Hazelnuts: Foraging for American and beaked hazelnuts

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American hazelnuts and hybrid American x European hazelnuts, Garnished with black-eyed Susan

American hazelnuts and hybrid American x European hazelnuts, Garnished with black-eyed Susan

If I had to choose a favorite wild edible, it would be the hazelnut. Rich in protein, fat, and flavor, hazelnuts make a satisfying snack, and can be used in cooking wherever you would use their commercially available counterparts (called filberts or hazelnuts). The two species native to North America are the American hazel (Corylus americana) and beaked hazel (Corylus cornuta). Both are common shrubs, and if you find a few specimens that produce well, foraging for hazelnuts is as easy as going to the grocery store. Read on, and you will learn how to identify and where to look for wild hazelnuts.

Foraging for Hazelnuts - How to identify, where to find, and how to harvest one of the best wild edibles.

Foraging for Hazelnuts – How to identify, where to find, and how to harvest one of the best wild edibles.

General description of American hazel and beaked hazel

With good sun exposure, both American and beaked hazel grow as multi-stemmed shrubs that reach about 12 feet here in central New England. I have read that beaked hazel can grow to 25 feet, but perhaps that is in the more southerly portions of its range, because I’ve yet to see one reach anywhere near that height, here. In full sun, both species grow as large, dense, roundish shrubs, but in the shade they are often small and spindly. Such specimens are extremely common in the forest understory in my neck of the woods, but they do not produce many nuts.

It is said that beaked and American hazels occasionally grow as single stemmed trees, but I have never seen one grow like that in the wild. (In contrast, most Corylus species used for commercial production of hazelnuts usually do grow as trees.)

Hazelnut twigs and flowers

American hazelnut twigs and catkins

Hazelnut twigs and catkins

While the leaves make identification a lot easier, it’s fun to try to find these shrubs in winter and early spring, before they leaf out. Both species have brownish-gray twigs that don’t immediately stand out from other shrubs, but the catkins (male flowers) can be easily recognized in winter, well before leaf out.

You can even use the catkins to distinguish between American and beaked hazel, for those of the former species are borne on little stalks (as in my photo) while those of the beaked hazel are sessile (attached directly to the twig, with no connecting stalk). In winter, the brown catkins are small and tight, sometimes no more than an inch long. In early spring, the catkins release pollen as they grow to several inches in length.

Female flower of American hazel, Corylus americana

Foraging for Hazelnuts: female hazelnut flower

The tiny, red, fringe-like female flowers bloom in early spring, by mid-April here in Massachusetts. They are so inconspicuous that few people ever notice them unless a botanist points them out. But tiny plant structures fascinate me, so I wait for these little jewels every spring, and that’s when anticipation of the year’s hazelnut harvest begins for me. The flowers of American hazel and beaked hazel are virtually identical, as far as I know. At least, I cannot distinguish between them with the naked eye.

Hazels need good sun exposure to bloom well, and because blooming is necessary for nut production, those in sunny spots will be more productive. Pollination is also necessary for nut production. Both Corylus americana and Corylus cornuta are pollinated by wind, and require cross pollination to produce fruit.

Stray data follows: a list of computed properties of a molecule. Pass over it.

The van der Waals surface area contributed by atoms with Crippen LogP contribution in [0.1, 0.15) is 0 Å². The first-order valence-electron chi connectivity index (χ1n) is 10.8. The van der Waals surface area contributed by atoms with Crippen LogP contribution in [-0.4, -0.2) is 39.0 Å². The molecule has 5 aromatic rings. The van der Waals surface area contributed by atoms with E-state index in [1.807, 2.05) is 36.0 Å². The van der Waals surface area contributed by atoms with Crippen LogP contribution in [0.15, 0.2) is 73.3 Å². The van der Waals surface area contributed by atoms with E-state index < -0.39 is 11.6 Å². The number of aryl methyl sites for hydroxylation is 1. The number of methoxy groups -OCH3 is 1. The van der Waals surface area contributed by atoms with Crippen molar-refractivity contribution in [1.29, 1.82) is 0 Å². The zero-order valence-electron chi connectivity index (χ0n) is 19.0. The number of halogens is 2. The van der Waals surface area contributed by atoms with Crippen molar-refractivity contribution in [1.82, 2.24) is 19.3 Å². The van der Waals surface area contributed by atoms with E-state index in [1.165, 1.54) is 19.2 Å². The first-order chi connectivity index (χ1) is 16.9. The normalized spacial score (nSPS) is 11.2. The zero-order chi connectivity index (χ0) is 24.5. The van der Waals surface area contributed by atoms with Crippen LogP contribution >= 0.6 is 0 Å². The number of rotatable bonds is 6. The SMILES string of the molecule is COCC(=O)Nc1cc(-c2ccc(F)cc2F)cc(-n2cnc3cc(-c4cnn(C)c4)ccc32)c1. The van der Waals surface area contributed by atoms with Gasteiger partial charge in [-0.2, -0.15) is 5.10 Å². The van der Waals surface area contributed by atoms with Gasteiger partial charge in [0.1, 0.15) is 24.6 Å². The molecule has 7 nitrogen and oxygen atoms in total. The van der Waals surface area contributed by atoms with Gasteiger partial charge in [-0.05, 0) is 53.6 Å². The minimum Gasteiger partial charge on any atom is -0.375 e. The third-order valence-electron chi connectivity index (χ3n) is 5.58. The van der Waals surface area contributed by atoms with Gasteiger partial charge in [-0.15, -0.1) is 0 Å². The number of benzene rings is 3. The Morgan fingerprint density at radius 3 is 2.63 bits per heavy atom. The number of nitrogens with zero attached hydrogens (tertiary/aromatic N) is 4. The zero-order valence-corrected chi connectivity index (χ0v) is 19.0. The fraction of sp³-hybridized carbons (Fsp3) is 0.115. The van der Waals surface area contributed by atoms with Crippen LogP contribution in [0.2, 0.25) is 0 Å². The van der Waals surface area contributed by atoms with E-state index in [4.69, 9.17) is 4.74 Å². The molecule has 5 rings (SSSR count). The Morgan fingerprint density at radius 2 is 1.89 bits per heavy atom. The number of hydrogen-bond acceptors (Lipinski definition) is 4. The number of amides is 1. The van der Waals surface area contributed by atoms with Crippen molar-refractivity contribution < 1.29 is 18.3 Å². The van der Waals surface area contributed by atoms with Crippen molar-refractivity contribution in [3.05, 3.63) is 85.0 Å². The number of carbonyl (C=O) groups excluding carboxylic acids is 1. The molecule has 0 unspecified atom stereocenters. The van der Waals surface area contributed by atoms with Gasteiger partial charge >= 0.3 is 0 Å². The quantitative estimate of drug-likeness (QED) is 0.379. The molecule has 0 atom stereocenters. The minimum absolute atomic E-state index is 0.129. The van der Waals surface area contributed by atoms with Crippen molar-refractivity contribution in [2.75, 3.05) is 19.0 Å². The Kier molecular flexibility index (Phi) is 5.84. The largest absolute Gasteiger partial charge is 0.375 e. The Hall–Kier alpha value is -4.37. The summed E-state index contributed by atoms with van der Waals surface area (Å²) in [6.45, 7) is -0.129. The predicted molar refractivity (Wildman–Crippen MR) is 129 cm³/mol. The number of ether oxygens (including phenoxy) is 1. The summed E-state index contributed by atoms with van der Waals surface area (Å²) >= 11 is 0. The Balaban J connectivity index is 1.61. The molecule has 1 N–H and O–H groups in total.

Hazelnut leaves

Leaves of American hazel, Corylus americana

Foraging for Hazelnuts: hazelnut Leaves

The toothed, oval leaves are alternately arranged on the twig. The leaves of Corylus americana are shown in the photo, and those of Corylus cornuta are almost identical. Note that in the photo, taken in August, you can see small, tight, green catkins. These will become the male flowers which will shed pollen next year. By August, the current year’s catkins have long since shed their pollen, and most of them have fallen off.

The nuts of American hazel and beaked hazel

Cluster of American hazelnuts wrapped in involucres

Foraging for Hazelnuts: photo shows hazelnuts wrapped in involucres

Each nut is wrapped in a modified leaf called an involucre. These leafy green wrappings make the nuts very difficult to see, and it doesn’t help that they tend to be hidden under leaves. But it’s a little easier if you know what you’re looking for.

Cluster of beaked hazelnuts with involucres

Cluster of beaked hazelnuts

American hazel involucres have fringed edges which can be pried apart once the nut plumps out. The nuts can grow singly or in clusters of up to about 12. Beaked hazel involucres are covered with pinchy fuzz and taper into a long, beak-like end. Beaked hazelnuts typically grow singly or in clusters: up to 11 according to my reading, but I haven’t seen clusters of more than 3.

Both American and beaked hazelnuts are smaller than commercially produced European hazelnuts. That’s why the native American species are not usually grown commercially – people prefer the larger European nuts. But I think wild American hazelnuts taste better. They are slightly sweeter and milder in flavor.

European hazelnuts left, hybrid American x European hazelnuts center, and American hazelnuts right

Foraging for Hazelnuts. Photo shows European hazelnuts left, hybrid American x European hazelnuts center, and American hazelnuts right

Where to forage for hazelnuts

First, you need to know if they grow in your area. American hazel ranges over most of eastern North America. Beaked hazel ranges from the southern half of Canada to the northern half of the US, generally, but also extends down into Georgia and Alabama. These widely ranging shrubs are said to be tolerant of many soil types, as long as drainage is good. But in my experience, they are not even that picky about drainage, for the most productive individuals I’ve found of either species grow at wetland edges.